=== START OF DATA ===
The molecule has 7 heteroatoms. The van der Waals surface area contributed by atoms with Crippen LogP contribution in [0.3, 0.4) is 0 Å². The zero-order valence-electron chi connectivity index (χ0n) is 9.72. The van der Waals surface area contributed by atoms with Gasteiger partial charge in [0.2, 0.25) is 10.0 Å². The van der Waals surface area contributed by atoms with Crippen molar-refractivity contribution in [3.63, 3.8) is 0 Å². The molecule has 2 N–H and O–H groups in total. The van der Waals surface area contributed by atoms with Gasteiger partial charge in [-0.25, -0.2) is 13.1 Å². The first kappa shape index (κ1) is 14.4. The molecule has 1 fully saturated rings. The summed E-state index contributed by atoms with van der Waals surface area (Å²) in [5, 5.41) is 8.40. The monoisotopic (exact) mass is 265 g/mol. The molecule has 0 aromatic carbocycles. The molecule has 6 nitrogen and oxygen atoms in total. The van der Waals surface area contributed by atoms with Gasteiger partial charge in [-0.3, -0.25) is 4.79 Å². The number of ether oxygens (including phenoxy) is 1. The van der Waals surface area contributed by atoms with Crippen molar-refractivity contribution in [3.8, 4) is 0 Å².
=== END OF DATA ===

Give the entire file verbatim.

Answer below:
The molecule has 7 heteroatoms. The van der Waals surface area contributed by atoms with Crippen LogP contribution in [0.3, 0.4) is 0 Å². The zero-order valence-electron chi connectivity index (χ0n) is 9.72. The van der Waals surface area contributed by atoms with Gasteiger partial charge in [0.2, 0.25) is 10.0 Å². The van der Waals surface area contributed by atoms with Crippen molar-refractivity contribution in [3.63, 3.8) is 0 Å². The molecule has 2 N–H and O–H groups in total. The van der Waals surface area contributed by atoms with Gasteiger partial charge in [-0.25, -0.2) is 13.1 Å². The first kappa shape index (κ1) is 14.4. The molecule has 1 fully saturated rings. The summed E-state index contributed by atoms with van der Waals surface area (Å²) in [5, 5.41) is 8.40. The monoisotopic (exact) mass is 265 g/mol. The molecule has 0 aromatic carbocycles. The molecule has 6 nitrogen and oxygen atoms in total. The van der Waals surface area contributed by atoms with Gasteiger partial charge in [-0.3, -0.25) is 4.79 Å². The number of ether oxygens (including phenoxy) is 1. The van der Waals surface area contributed by atoms with Crippen molar-refractivity contribution in [3.8, 4) is 0 Å².